Self-portraits have a long and storied history in art. (Attention: Art Nerd alert)
Artists sometimes used self-portraits to show their status and their political connections, such as this self-portrait by the Spanish painter Diego Velasquez.
This portrait is part of a larger masterwork, Las Meninas, which shows him painting the Infanta.
Sometimes the artist is also an actor, dressed in costumes, to appear a particular way or reference artists who have come before. Rembrandt was famous for this in his youth.
Later on, he was far more interested in recording his authentic self, even when it was less flattering.
There are no real rules for self-portraits and those that did exist were spoofed centuries ago by artists defying those who came before and expressing themselves as they liked. Generally, the artist engages with the viewer, making eye contact.
The above self-portrait by Gustave Courbet is a little more playful, depicting the artist as a desperate creative in his smock.
Artists will also use symbolism, often with encoded meanings that are personal to themselves, such as most of Frieda Kahlo’s self-portraits.
Sometimes an artist does many self-portraits in their career and you can see their faces and moods evolve. This is especially true of the self-portraits of Van Gogh.
As photography evolved, it became a way to set up self-portraits in a far more elaborate setting, such as the work of Cindy Sherman. In much of her work, the line between artist and actor disappears and she creates a persona that deliberate challenges our notions of identity.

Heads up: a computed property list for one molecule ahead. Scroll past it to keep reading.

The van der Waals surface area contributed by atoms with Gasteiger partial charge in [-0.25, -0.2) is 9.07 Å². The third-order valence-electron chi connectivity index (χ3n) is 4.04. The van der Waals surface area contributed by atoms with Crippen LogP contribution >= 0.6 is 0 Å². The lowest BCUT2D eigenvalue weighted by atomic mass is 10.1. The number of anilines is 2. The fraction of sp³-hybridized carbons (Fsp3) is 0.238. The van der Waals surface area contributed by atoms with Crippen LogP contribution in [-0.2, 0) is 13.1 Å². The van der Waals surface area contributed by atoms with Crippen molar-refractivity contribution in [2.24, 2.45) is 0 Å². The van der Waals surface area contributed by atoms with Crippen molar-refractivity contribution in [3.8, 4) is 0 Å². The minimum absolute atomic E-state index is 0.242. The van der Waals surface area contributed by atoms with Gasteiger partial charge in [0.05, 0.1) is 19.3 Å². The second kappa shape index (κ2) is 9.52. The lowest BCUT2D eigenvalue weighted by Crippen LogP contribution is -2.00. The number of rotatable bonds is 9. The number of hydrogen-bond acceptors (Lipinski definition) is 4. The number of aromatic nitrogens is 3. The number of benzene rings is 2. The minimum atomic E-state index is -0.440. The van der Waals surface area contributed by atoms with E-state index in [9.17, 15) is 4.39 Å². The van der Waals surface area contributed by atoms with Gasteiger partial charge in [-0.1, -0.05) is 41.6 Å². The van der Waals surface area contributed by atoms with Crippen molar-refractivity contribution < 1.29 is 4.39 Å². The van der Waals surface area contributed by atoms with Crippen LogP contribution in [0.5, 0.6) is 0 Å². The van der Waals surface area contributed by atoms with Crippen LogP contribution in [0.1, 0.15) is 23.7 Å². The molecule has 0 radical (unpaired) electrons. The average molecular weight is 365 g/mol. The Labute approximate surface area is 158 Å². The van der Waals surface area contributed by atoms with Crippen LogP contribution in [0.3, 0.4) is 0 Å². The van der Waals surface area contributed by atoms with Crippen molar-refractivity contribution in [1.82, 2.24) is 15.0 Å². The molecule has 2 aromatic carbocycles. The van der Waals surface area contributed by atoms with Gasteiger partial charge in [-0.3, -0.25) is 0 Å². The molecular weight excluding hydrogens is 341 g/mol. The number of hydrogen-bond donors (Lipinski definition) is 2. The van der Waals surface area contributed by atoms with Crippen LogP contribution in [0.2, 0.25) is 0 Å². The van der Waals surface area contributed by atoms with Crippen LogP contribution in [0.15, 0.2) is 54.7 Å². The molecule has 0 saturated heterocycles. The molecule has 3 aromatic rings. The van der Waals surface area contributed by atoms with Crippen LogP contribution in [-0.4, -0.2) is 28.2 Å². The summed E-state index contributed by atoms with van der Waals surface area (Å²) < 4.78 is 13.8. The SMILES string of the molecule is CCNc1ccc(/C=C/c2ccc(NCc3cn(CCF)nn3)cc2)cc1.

And, of course, today the self-portrait has evolved into digital selfies. Through Instagram, we can all be artists and select the kind of face we want to show the world. While selfies get a bad rap as the refuge of the egotistical and self-absorbed, I really enjoyed looking back through my self-portraits. When I was very little, my father used to hold me up so we could make faces in the bathroom mirror – now I can capture them!
As an actress, it’s fascinating to me because my face is one aspect of my instrument and controlling your face and your image is part of the talent. For me, it’s not so much to show off a haircut or an outfit as it is to capture a moment, a fleeting face of yourself. Many times it’s not even a particularly flattering face, but I remember how I felt and so it’s like a postcard mailed to yourself from the past.
In order to share two years worth of selfies in a short space, I created a Flipagram, which is a free app that allows you to set a slideshow to music. It’s only 30 seconds so I encourage you to watch it and enjoy.
When do you take selfies? And why? Do you see them as a way to express yourself? I’d love to hear from you in the comments!